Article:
Subtly, what we are talking about is how do cryptozoologists approach their investigations, as symbolically seen in their hats. Some shall know an existence by its frogs; others can best realize the world via its hats, or the lack thereof. Even Darren Naish, unconsciously, was giving visual life to this in 2007, especially as noted here regarding the hatless nature of the skeptic shown to the right, below.

Examine this picture, and view the messages being given:

Here is the text that Darren Naish wrote to go with this image: “I would say that a zoologist can indulge in cryptozoological work, a folklorist can indulge in cryptozoological work, but a dedicated cryptozoologist combines work on both zoology and folklore. The term ‘cryptozoologist’ is actually used, therefore, for three quite distinct types of researchers: this is something that hasn’t really been acknowledged and I feel that it explains why different areas of cryptozoology have different levels of credibility. The zoology-based cryptozoologist looks at the mystery animals being investigated by the folklore-based cryptozoologist, and thinks that they are highly unlikely to exist as real animals. The folklore-based cryptozoologist looks at the often rather mundane animals being investigated by the zoology-based cryptozoologist and thinks that the creatures concerned are so ordinary that they’re probably nothing to do with cryptozoology. A dedicated cryptozoologist – who combines investigation of both of these fields – is interested in both areas, and finds both real animals, and entities that exist only in folklore, of equal research interest.”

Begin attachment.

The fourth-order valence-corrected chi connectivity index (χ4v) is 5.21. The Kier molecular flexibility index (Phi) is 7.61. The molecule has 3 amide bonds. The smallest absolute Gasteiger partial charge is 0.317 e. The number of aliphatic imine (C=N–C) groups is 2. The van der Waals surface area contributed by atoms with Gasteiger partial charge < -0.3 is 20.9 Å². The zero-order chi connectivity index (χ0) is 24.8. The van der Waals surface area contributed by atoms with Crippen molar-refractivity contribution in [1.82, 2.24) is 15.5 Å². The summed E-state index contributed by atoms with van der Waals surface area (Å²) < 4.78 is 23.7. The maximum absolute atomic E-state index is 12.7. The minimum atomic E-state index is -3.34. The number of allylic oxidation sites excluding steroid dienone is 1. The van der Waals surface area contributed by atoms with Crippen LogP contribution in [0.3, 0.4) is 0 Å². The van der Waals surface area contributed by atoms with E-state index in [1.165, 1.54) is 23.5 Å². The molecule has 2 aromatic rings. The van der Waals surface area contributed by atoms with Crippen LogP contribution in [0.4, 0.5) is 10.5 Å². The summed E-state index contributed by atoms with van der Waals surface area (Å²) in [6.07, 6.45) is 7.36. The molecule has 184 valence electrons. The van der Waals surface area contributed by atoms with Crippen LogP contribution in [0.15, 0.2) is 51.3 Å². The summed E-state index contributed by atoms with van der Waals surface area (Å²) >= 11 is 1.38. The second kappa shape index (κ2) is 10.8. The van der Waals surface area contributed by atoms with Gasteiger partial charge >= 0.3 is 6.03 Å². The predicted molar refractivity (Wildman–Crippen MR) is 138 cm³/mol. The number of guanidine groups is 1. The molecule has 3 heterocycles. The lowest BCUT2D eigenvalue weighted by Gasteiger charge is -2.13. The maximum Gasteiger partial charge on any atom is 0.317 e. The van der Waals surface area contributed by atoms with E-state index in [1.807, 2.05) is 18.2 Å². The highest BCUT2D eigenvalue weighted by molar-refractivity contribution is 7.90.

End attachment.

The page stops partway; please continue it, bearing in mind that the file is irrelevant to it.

Of course, I want to make it clear. Not all men that go hatless and have alopecia are skeptics, debunkers or hoaxers.

Sometimes a few may be infamous for other things. πŸ™‚

Loren Coleman About Loren Coleman
Loren Coleman is one of the world’s leading cryptozoologists, some say β€œthe” leading living cryptozoologist. Certainly, he is acknowledged as the current living American researcher and writer who has most popularized cryptozoology in the late 20th and early 21st centuries. Starting his fieldwork and investigations in 1960, after traveling and trekking extensively in pursuit of cryptozoological mysteries, Coleman began writing to share his experiences in 1969. An honorary member of Ivan T. Sanderson’s Society for the Investigation of the Unexplained in the 1970s, Coleman has been bestowed with similar honorary memberships of the North Idaho College Cryptozoology Club in 1983, and in subsequent years, that of the British Columbia Scientific Cryptozoology Club, CryptoSafari International, and other international organizations. He was also a Life Member and Benefactor of the International Society of Cryptozoology (now-defunct). Loren Coleman’s daily blog, as a member of the Cryptomundo Team, served as an ongoing avenue of communication for the ever-growing body of cryptozoo news from 2005 through 2013. He returned as an infrequent contributor beginning Halloween week of 2015. Coleman is the founder in 2003, and current director of the International Cryptozoology Museum in Portland, Maine.

15 Responses to “Hats and Heads, Part Dos”

  1. mystery_man responds: